Then at my father in laws' (he is 80+), he was commenting on how he likes some of the new Toyotas.

yeesh.

My brother in Laws Father who is near 60 just bought an Avalon a few months back.

Maybe Toyota is in line for a harsh reality in about 5-10 years?

Edited by regfootball

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The Element has more cargo room behind the second row of seats than the Caliber.  The Torrent is also comparatively huge, about $3k more expensive in base form than the Element and about $7k more than the Caliber.  Insurance on the three is about equal.  Of the three, Total cost to own (I know, its Edmunds, but still) the Torrent/Nox are a lot higher than the Element and Caliber.

BTW, the Element would be perfect for me if the gas mileage weren't atrocious.

I did the whole Element analysis before we got our Aztek.

My well equipped Aztek v6 FWD with 17" wheels and sunroof was far cheaper then a manual transmission Element.

The Aztek has more useful power and actually gets the same or better real world mileage, if not better. (20 in town/25 on the road)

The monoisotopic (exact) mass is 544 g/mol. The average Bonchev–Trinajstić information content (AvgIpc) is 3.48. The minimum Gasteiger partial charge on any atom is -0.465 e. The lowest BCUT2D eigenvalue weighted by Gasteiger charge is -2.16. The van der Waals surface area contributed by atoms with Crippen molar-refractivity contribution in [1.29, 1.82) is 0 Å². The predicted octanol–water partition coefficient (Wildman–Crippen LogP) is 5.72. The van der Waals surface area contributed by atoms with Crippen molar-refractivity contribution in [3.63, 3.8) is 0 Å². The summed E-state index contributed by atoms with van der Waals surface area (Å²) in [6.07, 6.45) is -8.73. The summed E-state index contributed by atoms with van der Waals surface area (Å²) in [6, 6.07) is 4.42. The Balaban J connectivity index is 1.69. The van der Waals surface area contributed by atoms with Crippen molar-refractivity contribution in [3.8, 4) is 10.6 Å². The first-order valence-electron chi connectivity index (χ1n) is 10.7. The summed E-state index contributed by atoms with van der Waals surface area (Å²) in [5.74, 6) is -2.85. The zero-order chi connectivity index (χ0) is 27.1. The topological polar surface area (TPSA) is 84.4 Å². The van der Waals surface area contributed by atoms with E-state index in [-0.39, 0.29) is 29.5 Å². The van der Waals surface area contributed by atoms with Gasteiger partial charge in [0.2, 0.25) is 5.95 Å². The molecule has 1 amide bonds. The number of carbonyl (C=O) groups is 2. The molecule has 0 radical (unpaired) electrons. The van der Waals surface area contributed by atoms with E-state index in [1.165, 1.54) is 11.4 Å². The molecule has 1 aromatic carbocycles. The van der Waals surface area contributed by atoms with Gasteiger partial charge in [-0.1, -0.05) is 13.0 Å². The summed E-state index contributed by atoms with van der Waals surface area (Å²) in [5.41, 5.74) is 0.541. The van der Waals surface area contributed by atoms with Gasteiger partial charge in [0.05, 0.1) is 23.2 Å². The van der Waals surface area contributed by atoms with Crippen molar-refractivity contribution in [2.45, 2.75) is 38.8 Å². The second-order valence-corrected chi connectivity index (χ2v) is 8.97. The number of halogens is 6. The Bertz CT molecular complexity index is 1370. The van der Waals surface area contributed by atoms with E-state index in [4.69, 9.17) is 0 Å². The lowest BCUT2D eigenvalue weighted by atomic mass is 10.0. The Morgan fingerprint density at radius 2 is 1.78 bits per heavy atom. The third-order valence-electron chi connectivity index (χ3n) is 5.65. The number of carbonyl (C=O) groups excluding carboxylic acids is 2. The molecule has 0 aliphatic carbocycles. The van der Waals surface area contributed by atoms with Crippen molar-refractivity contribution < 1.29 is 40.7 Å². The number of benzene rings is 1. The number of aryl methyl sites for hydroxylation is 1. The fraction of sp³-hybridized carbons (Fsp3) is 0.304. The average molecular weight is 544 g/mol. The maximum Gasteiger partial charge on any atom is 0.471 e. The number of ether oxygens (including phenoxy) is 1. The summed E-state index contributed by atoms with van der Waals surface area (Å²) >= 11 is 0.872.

The Aztek is larger and built sturdier. 4 real doors, seating for 5. The seats can come out of the aztek as opposed to being leaned up against the side windows.

The aztek can haul plywood easily in the cargo bay. try that with your element.

my pontiac dealer was friendly. honda dealers are asses.

40,000 miles and one tiny defect (wheel bearing, likely due to abuse). Been wholy reliable so far. Just like a Honda.

As for looks, each can be their own judge but I actually think my red Aztek with 17's is far nicer to look at than a grey bumpered Element.

Insurance is cheap on the Aztek too.

Pontiac WAS on to something but the styling suggested they were ON something instead. Had they got the styling right, they may have connected with more younger buyers.

The element is ok, but not worth what you pay vs. what you get/can get elsewhere. A new baseline FJ Cruiser CREAMS the Element, IMHO.

Edited by regfootball

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The G6 must also be making a big difference for Pontiac, as they couldn't sell enough Solstices to make that big of an impact.